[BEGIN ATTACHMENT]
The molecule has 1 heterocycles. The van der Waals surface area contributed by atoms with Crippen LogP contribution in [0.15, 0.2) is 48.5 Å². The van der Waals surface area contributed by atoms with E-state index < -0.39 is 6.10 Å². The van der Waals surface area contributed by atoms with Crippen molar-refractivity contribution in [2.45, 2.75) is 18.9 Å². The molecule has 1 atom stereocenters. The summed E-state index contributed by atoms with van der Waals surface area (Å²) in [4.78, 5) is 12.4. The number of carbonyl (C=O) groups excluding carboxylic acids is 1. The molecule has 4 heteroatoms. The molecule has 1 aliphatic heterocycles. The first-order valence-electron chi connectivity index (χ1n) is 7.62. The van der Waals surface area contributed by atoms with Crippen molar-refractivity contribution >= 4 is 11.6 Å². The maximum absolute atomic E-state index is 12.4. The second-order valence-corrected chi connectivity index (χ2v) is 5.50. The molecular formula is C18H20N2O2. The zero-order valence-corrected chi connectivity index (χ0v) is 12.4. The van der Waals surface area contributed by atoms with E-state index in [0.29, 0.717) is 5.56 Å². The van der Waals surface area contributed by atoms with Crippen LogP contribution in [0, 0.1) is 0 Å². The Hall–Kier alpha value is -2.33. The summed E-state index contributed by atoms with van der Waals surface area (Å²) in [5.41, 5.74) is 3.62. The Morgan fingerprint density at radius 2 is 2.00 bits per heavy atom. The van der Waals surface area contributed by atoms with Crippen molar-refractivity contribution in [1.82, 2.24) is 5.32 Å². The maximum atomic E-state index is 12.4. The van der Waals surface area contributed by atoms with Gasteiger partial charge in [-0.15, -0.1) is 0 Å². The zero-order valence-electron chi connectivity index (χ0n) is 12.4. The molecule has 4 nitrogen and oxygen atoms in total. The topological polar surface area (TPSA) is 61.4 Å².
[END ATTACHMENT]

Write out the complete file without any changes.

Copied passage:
The molecule has 1 heterocycles. The van der Waals surface area contributed by atoms with Crippen LogP contribution in [0.15, 0.2) is 48.5 Å². The van der Waals surface area contributed by atoms with E-state index < -0.39 is 6.10 Å². The van der Waals surface area contributed by atoms with Crippen molar-refractivity contribution in [2.45, 2.75) is 18.9 Å². The molecule has 1 atom stereocenters. The summed E-state index contributed by atoms with van der Waals surface area (Å²) in [4.78, 5) is 12.4. The number of carbonyl (C=O) groups excluding carboxylic acids is 1. The molecule has 4 heteroatoms. The molecule has 1 aliphatic heterocycles. The first-order valence-electron chi connectivity index (χ1n) is 7.62. The van der Waals surface area contributed by atoms with Crippen molar-refractivity contribution >= 4 is 11.6 Å². The maximum absolute atomic E-state index is 12.4. The second-order valence-corrected chi connectivity index (χ2v) is 5.50. The molecular formula is C18H20N2O2. The zero-order valence-corrected chi connectivity index (χ0v) is 12.4. The van der Waals surface area contributed by atoms with E-state index in [0.29, 0.717) is 5.56 Å². The van der Waals surface area contributed by atoms with Crippen LogP contribution in [0, 0.1) is 0 Å². The Hall–Kier alpha value is -2.33. The summed E-state index contributed by atoms with van der Waals surface area (Å²) in [5.41, 5.74) is 3.62. The Morgan fingerprint density at radius 2 is 2.00 bits per heavy atom. The van der Waals surface area contributed by atoms with Crippen molar-refractivity contribution in [1.82, 2.24) is 5.32 Å². The maximum atomic E-state index is 12.4. The van der Waals surface area contributed by atoms with Gasteiger partial charge in [-0.15, -0.1) is 0 Å². The zero-order valence-electron chi connectivity index (χ0n) is 12.4. The molecule has 4 nitrogen and oxygen atoms in total. The topological polar surface area (TPSA) is 61.4 Å².